New insight into how brain cells die in Alzheimer's and FTD

(Epi)genetic hallucinations induced by loss of LSD1 resemble Alzheimer's. Another surprise: LSD1 aggregates in Alzheimer's brain, looking like Tau Read more

2B4: potential immune target for sepsis survival

Emory immunologists have identified a potential target for treatments aimed at reducing mortality in sepsis, an often deadly reaction to Read more

EHR data superior for studying sepsis

Analysis of EHR data says sepsis rates and mortality have been holding steady, contrary to what is suggested by after-the-fact Read more

A shift in how geneticists study complex diseases

An Emory project studying schizophrenia genetics is a good example of how geneticists are shifting from examining small, common mutations to “rare variants” when studying complex diseases.

From studies of twins, doctors have known for a long time that heredity plays a big role in causing schizophrenia. But dissecting out which genes are the most important has been a challenge.

Three landmark studies on schizophrenia genetics published this summer illustrate the limitations of “genome wide association” studies. New York Times science reporter Nicholas Wade summarized the results in this way:

“The principal news from the three studies is that schizophrenia is caused by a very large number of errant genes, not a manageable and meaningful handful.”

The limitations from this type of study comes from the type of markers geneticists are looking at, says Steve Warren, chair of the human genetics department at Emory.

Genome wide association studies usually follow SNPs — single nucleotide polymorphisms. This is a one-letter change somewhere in the genetic code that is found in a fraction of the population. It’s not a big change in the genome, and in many cases, it will have a small effect on disease risk.

Researchers looking for the genes behind complex diseases such as schizophrenia and autism are starting to shift their efforts away from genome wide association studies, Warren says.

Think of a SNP like a misspelling of a word in a certain place in a book, he says. In contrast, the “rare variants” geneticists are starting to study more intensively are more like printers’ errors or missing pages. The rapid sequencing technology that allows scientists to investigate these changes easily is just now coming on line, he says.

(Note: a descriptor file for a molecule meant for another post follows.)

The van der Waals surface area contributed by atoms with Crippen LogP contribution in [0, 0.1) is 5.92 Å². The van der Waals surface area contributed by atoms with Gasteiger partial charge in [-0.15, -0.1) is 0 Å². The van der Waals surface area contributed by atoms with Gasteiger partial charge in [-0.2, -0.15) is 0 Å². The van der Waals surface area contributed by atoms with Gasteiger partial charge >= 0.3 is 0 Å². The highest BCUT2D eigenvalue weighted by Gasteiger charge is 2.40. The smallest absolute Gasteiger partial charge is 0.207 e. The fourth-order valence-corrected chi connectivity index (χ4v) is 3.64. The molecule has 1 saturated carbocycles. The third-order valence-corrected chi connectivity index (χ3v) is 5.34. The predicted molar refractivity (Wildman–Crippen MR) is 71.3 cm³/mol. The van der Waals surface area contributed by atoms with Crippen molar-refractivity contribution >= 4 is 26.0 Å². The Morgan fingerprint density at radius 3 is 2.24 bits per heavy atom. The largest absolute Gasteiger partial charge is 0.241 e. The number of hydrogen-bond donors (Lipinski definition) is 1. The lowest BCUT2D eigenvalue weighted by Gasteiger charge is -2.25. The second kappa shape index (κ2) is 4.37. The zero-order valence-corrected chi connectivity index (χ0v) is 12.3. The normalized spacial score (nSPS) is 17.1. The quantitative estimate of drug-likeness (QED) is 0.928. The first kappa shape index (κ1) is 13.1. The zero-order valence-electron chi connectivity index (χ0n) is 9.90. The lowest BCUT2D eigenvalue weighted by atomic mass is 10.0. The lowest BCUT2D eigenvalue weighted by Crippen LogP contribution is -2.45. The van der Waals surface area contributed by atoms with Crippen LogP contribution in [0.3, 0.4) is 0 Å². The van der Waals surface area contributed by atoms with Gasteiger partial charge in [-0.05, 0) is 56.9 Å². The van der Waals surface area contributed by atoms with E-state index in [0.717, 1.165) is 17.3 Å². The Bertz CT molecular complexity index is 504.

One example of these rare variants is DiGeorge syndrome, a deletion that gets rid of dozens of genes on one copy of chromosome 22. Children who have this chromosomal alteration often have anatomical changes to their heart and palate. But it also substantially increases the risk of schizophrenia – to about 25% lifetime risk. That’s a lot more than any of the SNPs identified this summer.

Working with several Emory colleagues, researcher Brad Pearce is planning to examine the genes missing in DiGeorge syndrome in several groups of patients: people with DiGeorge, patients with “typical” schizophrenia and people at high risk of developing schizophrenia.

An article in this spring’s Emory Health describes genetic research on autism. Several of the researchers mentioned there, such as geneticist Joe Cubells and psychiatrist Opal Ousley, are involved in this schizophrenia project as well, because deletions on chromosome 22 also lead to an increased risk of autism.

Pearce’s project is funded through American Recovery and Reinvestment Act money from the NIH.

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Manage stress to your advantage

Recently Charles Raison, MD, assistant professor, Emory Department of Psychiatry and Behavioral Sciences, wrote a blog for the Atlanta Journal-Constitution on stress. As clinical director of the Emory Mind-Body Program and director of the Behavioral Immunology Program, he has been studying stress.

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Raison says stress is everywhere today, both in our private and public lives, but also relentlessly in print, with discussion after discussion regarding what it is and what can be done to ease it.

He notes that you should think of stress like a sandwich. One trick for dealing with stress is to try to stay in the middle of the stress sandwich in the meat of life – the optimal challenge. The basic idea, he comments, is that you see what’s in front of you as a challenge, neither boring nor threatening, difficult enough to keep you fully engaged, easy enough for you to accomplish your goals.

You can read more by Raison by visiting the Atlanta Journal-Constitution Doctor Is In blog online.

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Gaining better medicine in translation

 

David Stephens, MD

David Stephens, MD

Translational research has traditionally been thought of as the process of moving a discovery in one direction – from the laboratory to the patient. More recently, though, researchers have recognized the importance of community engagement in the biomedical discovery process. That’s because involving the community makes for better medical care for patients.